Interesting question. And what might he see in the shop right no that Ben wasn't seeing that was getting the customers upset?

“Excuse me...”

The clerk behind the counter beckoned Max over. He had a huge tank on the counter. His face looked a little more relaxed than it had been. “Here's what you need.”

Max walked over and picked up the tank. Or tried to. Should have known – ten gallons of whipping cream, after all. “How much does this thing weigh?”

“Don't know,” said the clerk. “I can get you a dolly for it.”

“God, please.”

The clerk not only fetched the dolly, he loaded the cream onto it, pushed it out to Max's car, and loaded it into the back seat. So much more than Max expected.

He hadn't ever given extra for stuff like this, but - “Do you accept tipping?” he asked.

The clerk smiled. “Not supposed to,” he said, and winked.

Max chuckled. “Gee, that's too bad.” He pulled a twenty out of his pocket. “What do you suppose I'll do with this?”

“Hey, what do you know, that's the rental fee for the dolly!” The clerk winked, took the bill, put it in his pocket and loaded the dolly into the back seat of Max's car.

Wasn't such a bad day after all. Max drove out of the parking lot with a cheerful wave to the clerk, who waved back, and drove off to the shop.

As Ben had said, the place was packed with people grumbling to themselves. Ben was hustling around behind the counter as fast as he could, scooping out cones and taking money, He looked up at Max and gritted his teeth. It was a little surprising that the crowd hadn't just up and left in frustration, and Ben too, for that matter.

Max opened his mouth, about ready to shout at Ben for messing things up so badly and sticking them with a few dozen bad Yelp reviews at that...

...well, what did he expect? Ben was the business guy, he himself was the customer relations guy, and he'd torn off in a huff that morning, leaving both Ben and himself in the wrong place. Not too smart, Ben.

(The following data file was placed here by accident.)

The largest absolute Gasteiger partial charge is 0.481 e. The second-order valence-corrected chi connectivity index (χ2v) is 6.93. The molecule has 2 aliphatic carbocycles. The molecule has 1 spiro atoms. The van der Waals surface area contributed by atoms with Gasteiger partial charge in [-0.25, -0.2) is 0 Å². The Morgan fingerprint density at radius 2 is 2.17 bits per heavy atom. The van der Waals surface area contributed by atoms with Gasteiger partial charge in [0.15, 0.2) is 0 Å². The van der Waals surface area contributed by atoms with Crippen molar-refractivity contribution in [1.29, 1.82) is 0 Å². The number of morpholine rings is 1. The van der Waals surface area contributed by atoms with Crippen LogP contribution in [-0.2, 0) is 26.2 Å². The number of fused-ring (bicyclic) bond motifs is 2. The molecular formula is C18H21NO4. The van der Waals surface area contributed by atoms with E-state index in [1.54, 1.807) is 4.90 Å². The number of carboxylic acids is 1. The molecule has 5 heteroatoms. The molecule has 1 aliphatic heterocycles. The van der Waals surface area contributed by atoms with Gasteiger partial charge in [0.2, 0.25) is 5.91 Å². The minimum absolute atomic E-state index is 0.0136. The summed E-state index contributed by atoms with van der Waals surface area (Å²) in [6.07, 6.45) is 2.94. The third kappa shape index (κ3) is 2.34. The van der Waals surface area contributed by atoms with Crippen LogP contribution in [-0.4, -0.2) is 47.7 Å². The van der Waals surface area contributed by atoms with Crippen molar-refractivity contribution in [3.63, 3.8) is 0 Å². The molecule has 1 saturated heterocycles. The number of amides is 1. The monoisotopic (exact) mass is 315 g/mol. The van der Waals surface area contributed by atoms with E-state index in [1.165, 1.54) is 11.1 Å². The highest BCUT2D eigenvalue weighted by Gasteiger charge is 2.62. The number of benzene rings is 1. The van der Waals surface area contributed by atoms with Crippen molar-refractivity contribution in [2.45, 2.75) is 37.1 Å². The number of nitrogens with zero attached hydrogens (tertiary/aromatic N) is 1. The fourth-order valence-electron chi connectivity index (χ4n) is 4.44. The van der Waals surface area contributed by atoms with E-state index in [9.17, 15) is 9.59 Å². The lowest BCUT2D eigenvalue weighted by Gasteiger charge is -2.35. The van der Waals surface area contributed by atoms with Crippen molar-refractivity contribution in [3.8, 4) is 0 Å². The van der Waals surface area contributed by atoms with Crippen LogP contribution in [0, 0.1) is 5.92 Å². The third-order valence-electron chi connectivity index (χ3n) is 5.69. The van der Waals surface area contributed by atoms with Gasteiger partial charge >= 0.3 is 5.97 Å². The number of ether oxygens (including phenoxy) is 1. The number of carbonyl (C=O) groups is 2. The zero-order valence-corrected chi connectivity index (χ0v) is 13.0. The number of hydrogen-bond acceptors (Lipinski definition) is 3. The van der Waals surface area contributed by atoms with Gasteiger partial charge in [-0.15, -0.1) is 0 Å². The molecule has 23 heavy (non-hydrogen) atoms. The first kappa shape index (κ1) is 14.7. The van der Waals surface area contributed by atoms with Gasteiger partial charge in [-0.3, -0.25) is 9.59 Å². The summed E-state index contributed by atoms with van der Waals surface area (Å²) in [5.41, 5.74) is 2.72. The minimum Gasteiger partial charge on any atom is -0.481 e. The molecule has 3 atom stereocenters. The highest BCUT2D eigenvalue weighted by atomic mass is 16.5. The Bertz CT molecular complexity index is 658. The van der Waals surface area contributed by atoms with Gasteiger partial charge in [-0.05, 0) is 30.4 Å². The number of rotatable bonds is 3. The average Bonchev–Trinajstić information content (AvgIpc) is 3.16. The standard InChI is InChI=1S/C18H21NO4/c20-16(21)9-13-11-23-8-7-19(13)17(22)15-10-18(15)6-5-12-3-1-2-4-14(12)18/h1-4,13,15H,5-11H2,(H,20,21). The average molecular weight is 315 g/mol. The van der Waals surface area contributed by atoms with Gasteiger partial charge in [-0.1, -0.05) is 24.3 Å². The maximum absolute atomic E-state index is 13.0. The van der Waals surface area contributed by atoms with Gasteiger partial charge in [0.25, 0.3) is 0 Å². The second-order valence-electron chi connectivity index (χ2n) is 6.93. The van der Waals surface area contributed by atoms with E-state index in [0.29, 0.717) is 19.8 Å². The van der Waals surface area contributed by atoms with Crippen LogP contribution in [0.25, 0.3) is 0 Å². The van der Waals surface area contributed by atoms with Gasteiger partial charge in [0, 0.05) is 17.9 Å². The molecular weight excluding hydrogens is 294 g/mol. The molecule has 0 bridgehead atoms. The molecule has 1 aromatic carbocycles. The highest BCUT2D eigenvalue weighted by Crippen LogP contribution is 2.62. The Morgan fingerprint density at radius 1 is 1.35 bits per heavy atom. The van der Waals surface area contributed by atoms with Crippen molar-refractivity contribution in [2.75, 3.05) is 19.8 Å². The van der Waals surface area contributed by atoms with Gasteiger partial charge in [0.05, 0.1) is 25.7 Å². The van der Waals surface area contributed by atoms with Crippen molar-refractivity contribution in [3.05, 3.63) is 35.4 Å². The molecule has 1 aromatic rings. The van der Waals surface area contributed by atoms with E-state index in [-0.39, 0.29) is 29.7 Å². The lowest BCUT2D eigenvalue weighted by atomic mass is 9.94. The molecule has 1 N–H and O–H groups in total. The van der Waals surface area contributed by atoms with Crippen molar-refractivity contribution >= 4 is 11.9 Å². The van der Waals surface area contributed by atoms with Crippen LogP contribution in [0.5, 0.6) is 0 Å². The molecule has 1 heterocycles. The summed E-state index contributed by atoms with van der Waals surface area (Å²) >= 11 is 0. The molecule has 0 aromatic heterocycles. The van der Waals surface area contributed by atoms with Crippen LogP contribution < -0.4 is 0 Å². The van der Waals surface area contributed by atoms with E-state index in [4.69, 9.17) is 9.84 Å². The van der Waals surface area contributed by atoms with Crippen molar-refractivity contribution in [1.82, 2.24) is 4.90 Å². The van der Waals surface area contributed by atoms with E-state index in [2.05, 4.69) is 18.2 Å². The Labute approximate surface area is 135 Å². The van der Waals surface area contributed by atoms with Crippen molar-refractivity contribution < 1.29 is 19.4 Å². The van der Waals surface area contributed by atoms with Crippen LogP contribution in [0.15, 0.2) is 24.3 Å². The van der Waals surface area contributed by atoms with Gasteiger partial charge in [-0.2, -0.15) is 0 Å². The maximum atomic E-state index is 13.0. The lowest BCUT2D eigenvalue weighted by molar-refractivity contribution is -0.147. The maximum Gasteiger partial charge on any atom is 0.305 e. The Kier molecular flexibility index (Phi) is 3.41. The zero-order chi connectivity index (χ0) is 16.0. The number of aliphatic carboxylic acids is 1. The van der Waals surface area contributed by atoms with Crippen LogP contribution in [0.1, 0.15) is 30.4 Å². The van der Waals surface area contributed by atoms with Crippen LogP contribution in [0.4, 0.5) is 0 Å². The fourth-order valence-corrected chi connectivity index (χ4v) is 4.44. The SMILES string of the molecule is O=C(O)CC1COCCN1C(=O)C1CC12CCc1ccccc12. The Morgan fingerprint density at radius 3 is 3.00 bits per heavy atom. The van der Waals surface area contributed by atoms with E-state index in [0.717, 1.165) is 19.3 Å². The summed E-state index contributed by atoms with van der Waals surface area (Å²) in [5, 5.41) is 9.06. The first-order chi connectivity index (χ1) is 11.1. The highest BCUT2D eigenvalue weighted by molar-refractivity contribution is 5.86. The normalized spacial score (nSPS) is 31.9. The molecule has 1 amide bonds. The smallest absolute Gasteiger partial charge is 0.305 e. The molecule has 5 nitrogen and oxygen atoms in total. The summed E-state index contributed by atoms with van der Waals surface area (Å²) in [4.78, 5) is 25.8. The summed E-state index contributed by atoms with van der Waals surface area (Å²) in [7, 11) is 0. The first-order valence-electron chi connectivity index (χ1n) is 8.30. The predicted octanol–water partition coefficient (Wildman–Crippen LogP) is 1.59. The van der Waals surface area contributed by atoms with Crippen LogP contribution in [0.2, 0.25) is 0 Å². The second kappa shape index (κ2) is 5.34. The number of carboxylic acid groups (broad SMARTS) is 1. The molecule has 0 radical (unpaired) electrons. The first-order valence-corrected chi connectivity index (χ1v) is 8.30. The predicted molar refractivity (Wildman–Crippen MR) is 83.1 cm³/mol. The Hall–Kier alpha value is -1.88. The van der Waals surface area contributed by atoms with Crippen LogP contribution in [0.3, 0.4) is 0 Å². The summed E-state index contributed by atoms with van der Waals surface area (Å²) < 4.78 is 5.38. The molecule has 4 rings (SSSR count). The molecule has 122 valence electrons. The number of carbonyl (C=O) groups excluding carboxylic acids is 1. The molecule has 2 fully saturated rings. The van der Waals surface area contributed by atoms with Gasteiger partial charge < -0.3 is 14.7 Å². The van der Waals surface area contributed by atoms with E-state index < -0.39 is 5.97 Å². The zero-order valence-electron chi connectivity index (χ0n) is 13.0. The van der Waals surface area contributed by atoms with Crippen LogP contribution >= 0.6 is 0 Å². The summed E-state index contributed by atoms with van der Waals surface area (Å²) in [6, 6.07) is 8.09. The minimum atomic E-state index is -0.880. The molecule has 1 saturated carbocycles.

He cleared his throat. “Ladies and gentlemen, I'm – we're terribly sorry for the inconvenience, we had a technical breakdown today, but we should have it put right in about fifteen-twenty minutes and then we'll get you all served as soon as we can.”

Ben's face relaxed a bit. Max gave him a wave, dashed out to the car and got the dolly out. Getting the cream pack onto it took a while, but he got it done.

He wheeled it around back, hooked it up to the whipping machine, turned it on, stuck the hose into the dispensing machine with its front facing the outer counter, tied an apron on and zipped out to the service counter.

Sure enough, between the two of them, he and Ben got the place cleared out in less than an hour, partly because they could now serve items with whipped cream, which was what a bunch of these customers were waiting for. As he served them, Max had to bite his tongue once in a while – someone would ask what the holdup had been, and Max would give himself a very sharp reminder that he must not lay it all on Ben, much as he wanted to make himself look good. Remember, dummy, you would have done better to stay here and send Ben for the pickup. It's your own stupid fault.

The rest of the day passed more calmly. When the sun went down and they closed up shop, Ben turned to Max with one eyebrow cocked and asked, in an unusually high voice that said I'm so curious, “How the hell did you calm all those people down today?”

Max grinned. “Same way you manage all the business angles around here.”

Ben blinked. “But I don't know how I do that, I just do it.”

“Right.”

After a few seconds, Ben chuckled. “Okay.”

They finished closing and went off to their respective homes.

May 22, 2021 02:10